• One key benefit for a talent to choose a permalance assignment is that these arrangements provide stability with a balance of flexibility, so be sure you do offer that! A permalancer has the benefit of a consistent work so they are not constantly chasing the next job but this IS a freelance/temporary arrangement. Thus, providing the ongoing temporary talent flexibility in something like hours is a great way to ensure the arrangement is beneficial to the freelancer side of their professional personality.
  • Expect that the permalance relationship will end, and be prepared to keep business continuity through this. Sometimes you may gain headcount and hire a permalancer on as a full-time employee, if there is mutual interest. Other times the permalancer will be ready to move on to the next adventure. Sometimes the need that you had for that particular permalancer’s skills will shift or end altogether. If you can, provide the talent with at least one week’s notice of when their assignment with you will end, and request the same from the talent if they wish to leave.
  • Above all else, work to ensure the permalance arrangement is positive for the talent. If it is not and the reasons as to why are out of your control, it may be best for the department, you and the talent for that particular talent to go find different work. If it is a happy, healthy arrangement, take time to ensure it remains as such! And, remember, if you are partnering with a staffing firm for this then you can ask that they, too, truly take an interest in the talent’s assignment and overall satisfaction.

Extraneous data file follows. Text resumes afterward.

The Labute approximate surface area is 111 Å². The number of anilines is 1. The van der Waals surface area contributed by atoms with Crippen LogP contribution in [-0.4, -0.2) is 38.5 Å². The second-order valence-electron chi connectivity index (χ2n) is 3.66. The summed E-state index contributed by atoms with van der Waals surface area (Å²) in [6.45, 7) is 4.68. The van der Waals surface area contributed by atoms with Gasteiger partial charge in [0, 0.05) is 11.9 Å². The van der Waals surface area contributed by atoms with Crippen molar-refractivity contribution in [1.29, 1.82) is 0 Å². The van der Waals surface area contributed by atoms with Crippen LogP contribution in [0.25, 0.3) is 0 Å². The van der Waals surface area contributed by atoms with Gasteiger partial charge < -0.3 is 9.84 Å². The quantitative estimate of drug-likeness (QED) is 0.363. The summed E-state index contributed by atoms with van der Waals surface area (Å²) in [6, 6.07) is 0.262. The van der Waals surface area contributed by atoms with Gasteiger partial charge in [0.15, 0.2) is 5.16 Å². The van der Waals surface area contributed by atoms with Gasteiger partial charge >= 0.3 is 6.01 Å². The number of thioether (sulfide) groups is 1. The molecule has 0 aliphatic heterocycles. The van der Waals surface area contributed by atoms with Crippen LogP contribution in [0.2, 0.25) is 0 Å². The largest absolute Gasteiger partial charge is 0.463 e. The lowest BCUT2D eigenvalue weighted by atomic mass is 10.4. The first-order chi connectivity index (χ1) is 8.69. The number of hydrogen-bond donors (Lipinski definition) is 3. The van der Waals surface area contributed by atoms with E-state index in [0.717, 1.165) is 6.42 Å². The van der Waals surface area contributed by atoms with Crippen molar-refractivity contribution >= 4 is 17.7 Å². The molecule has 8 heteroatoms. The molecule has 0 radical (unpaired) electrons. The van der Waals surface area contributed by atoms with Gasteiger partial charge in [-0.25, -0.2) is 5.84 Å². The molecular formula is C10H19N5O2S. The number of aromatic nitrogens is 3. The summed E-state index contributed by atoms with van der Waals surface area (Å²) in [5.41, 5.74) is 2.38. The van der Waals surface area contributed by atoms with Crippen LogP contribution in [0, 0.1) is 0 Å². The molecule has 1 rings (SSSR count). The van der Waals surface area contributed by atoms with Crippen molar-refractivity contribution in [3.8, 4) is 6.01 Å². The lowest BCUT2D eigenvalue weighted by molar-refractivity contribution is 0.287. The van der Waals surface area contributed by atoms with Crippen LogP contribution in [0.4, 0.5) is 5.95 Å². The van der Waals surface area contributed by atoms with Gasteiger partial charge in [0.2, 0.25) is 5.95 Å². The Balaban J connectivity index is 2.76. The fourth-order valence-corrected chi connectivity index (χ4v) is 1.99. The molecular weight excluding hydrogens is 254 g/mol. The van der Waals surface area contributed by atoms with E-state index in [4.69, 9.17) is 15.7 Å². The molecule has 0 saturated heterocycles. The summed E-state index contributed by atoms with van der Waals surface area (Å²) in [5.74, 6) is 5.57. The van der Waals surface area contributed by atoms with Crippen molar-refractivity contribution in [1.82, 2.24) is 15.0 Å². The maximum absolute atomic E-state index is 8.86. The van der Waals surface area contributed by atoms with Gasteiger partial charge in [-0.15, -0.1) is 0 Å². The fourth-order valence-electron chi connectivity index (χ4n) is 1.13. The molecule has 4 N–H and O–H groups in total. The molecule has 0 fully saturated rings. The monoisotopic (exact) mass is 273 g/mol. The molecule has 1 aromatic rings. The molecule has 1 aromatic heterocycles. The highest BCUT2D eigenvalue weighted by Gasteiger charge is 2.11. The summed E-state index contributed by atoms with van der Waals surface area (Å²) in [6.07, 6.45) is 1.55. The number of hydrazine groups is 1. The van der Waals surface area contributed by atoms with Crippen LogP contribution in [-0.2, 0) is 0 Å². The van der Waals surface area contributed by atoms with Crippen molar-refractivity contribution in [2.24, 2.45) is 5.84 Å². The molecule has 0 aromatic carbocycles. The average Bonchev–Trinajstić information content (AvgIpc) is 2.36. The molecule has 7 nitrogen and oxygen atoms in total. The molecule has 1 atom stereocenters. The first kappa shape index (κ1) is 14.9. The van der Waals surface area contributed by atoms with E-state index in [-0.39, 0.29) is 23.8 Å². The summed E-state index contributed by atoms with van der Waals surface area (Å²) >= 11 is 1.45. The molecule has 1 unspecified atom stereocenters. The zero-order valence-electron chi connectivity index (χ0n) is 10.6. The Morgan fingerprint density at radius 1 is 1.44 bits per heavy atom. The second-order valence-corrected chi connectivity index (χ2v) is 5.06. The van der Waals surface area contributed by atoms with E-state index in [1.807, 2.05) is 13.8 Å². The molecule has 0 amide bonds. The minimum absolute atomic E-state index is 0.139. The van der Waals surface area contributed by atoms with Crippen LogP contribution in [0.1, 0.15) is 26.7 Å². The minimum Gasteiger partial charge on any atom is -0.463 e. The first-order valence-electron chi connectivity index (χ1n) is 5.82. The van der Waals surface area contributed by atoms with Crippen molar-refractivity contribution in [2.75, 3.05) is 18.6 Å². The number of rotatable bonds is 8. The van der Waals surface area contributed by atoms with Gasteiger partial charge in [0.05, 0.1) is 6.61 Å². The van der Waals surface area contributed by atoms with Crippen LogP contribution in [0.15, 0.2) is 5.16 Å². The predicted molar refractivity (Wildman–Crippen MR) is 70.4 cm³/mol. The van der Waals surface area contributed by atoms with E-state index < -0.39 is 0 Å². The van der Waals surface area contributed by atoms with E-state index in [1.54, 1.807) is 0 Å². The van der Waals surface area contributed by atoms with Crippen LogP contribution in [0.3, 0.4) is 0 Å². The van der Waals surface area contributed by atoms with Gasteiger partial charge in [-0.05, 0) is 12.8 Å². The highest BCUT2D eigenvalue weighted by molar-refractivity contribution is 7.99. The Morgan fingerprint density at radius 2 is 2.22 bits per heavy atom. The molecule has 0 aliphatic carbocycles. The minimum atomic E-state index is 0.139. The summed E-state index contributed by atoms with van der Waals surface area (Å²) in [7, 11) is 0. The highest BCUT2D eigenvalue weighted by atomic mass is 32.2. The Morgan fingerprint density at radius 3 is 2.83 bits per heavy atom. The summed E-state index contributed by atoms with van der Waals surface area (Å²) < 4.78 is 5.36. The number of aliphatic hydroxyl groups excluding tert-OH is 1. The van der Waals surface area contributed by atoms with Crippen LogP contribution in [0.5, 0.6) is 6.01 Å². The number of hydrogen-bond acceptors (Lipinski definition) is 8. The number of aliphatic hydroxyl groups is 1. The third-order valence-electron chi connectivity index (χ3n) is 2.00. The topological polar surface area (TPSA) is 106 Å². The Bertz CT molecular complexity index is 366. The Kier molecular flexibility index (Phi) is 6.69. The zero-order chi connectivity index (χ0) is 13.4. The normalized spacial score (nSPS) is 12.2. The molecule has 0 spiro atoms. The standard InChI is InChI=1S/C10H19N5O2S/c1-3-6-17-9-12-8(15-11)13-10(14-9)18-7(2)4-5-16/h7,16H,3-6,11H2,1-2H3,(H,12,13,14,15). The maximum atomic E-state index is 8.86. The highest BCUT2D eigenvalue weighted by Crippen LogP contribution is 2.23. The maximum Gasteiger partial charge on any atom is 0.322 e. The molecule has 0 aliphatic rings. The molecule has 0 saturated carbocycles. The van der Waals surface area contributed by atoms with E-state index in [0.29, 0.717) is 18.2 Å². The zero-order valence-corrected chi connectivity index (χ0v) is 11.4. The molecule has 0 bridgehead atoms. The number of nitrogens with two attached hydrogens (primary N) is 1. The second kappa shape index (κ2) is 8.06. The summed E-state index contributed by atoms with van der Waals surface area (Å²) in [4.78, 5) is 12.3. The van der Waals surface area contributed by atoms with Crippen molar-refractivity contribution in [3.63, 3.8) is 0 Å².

When properly managed the mix of ongoing contingent staffing labor, aka the permalancer, and full-time headcount can benefit the company, the department and the individual, whether permalancer or full-time employee.
As regional manager of The BOSS Group, Katie Brim is responsible for guiding all account management and recruitment efforts the Metro DC, Baltimore, New Jersey and Philadelphia areas. During her tenure with The BOSS Group she has had a track record of success working with key clientele spanning multiple industries to supply contingent staff within the Interactive, Design, Editorial and MarCom arenas.

The BOSS Group is a proud recipient of Inavero’s 2013 Best of Staffing Client Award and the Best of Staffing Talent Award, the nation's only client and talent satisfaction awards that recognize exceptional service within the staffing and recruiting industry. Fewer than 1% of North American staffing firms have been named to the 2013 Best of Staffing Client List.
Katie Brim

As Regional Director, Katie Brim is responsible for guiding all account management and recruitment efforts for The BOSS Group’s Metro Philadelphia, Metro New Jersey, Metro Baltimore and Metro Dallas operations.  During her 11-year tenure with The BOSS Group she has a record of success working with key clientele spanning multiple industries through multiple contingent workforce buying channels within Creative, Marketing and Digital arenas.